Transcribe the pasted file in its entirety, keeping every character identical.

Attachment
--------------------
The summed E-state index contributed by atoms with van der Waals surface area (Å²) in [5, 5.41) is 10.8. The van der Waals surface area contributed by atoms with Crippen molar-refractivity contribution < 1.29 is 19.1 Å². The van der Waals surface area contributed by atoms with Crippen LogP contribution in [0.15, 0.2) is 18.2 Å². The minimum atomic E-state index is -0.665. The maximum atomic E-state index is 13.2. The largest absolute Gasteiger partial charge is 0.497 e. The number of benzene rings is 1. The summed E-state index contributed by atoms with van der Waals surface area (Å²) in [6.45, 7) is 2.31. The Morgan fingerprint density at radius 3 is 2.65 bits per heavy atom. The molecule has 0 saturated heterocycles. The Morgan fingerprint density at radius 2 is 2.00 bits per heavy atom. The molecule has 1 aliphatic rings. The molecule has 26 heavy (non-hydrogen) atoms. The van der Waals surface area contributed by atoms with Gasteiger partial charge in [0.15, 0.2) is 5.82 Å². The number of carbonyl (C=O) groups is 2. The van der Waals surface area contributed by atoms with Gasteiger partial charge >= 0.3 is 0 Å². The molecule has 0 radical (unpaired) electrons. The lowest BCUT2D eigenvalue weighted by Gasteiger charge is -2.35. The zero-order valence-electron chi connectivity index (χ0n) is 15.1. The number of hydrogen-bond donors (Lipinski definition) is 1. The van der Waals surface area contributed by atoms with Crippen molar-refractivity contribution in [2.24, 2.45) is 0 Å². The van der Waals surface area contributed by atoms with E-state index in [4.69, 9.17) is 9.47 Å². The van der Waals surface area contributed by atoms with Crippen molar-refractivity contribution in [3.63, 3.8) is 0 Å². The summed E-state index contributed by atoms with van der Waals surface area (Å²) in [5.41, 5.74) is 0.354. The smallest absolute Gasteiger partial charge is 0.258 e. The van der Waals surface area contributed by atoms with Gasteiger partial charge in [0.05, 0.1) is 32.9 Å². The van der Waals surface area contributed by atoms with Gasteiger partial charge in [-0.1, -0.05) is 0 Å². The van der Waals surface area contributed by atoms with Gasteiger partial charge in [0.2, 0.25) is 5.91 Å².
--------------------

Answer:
The summed E-state index contributed by atoms with van der Waals surface area (Å²) in [5, 5.41) is 10.8. The van der Waals surface area contributed by atoms with Crippen molar-refractivity contribution < 1.29 is 19.1 Å². The van der Waals surface area contributed by atoms with Crippen LogP contribution in [0.15, 0.2) is 18.2 Å². The minimum atomic E-state index is -0.665. The maximum atomic E-state index is 13.2. The largest absolute Gasteiger partial charge is 0.497 e. The number of benzene rings is 1. The summed E-state index contributed by atoms with van der Waals surface area (Å²) in [6.45, 7) is 2.31. The Morgan fingerprint density at radius 3 is 2.65 bits per heavy atom. The molecule has 0 saturated heterocycles. The Morgan fingerprint density at radius 2 is 2.00 bits per heavy atom. The molecule has 1 aliphatic rings. The molecule has 26 heavy (non-hydrogen) atoms. The van der Waals surface area contributed by atoms with Gasteiger partial charge in [0.15, 0.2) is 5.82 Å². The number of carbonyl (C=O) groups is 2. The van der Waals surface area contributed by atoms with Gasteiger partial charge >= 0.3 is 0 Å². The molecule has 0 radical (unpaired) electrons. The lowest BCUT2D eigenvalue weighted by Gasteiger charge is -2.35. The zero-order valence-electron chi connectivity index (χ0n) is 15.1. The number of hydrogen-bond donors (Lipinski definition) is 1. The van der Waals surface area contributed by atoms with Crippen molar-refractivity contribution in [2.24, 2.45) is 0 Å². The van der Waals surface area contributed by atoms with E-state index in [4.69, 9.17) is 9.47 Å². The van der Waals surface area contributed by atoms with Crippen molar-refractivity contribution in [3.63, 3.8) is 0 Å². The summed E-state index contributed by atoms with van der Waals surface area (Å²) in [5.41, 5.74) is 0.354. The smallest absolute Gasteiger partial charge is 0.258 e. The van der Waals surface area contributed by atoms with Gasteiger partial charge in [0.05, 0.1) is 32.9 Å². The van der Waals surface area contributed by atoms with Gasteiger partial charge in [-0.1, -0.05) is 0 Å². The van der Waals surface area contributed by atoms with Gasteiger partial charge in [0.2, 0.25) is 5.91 Å².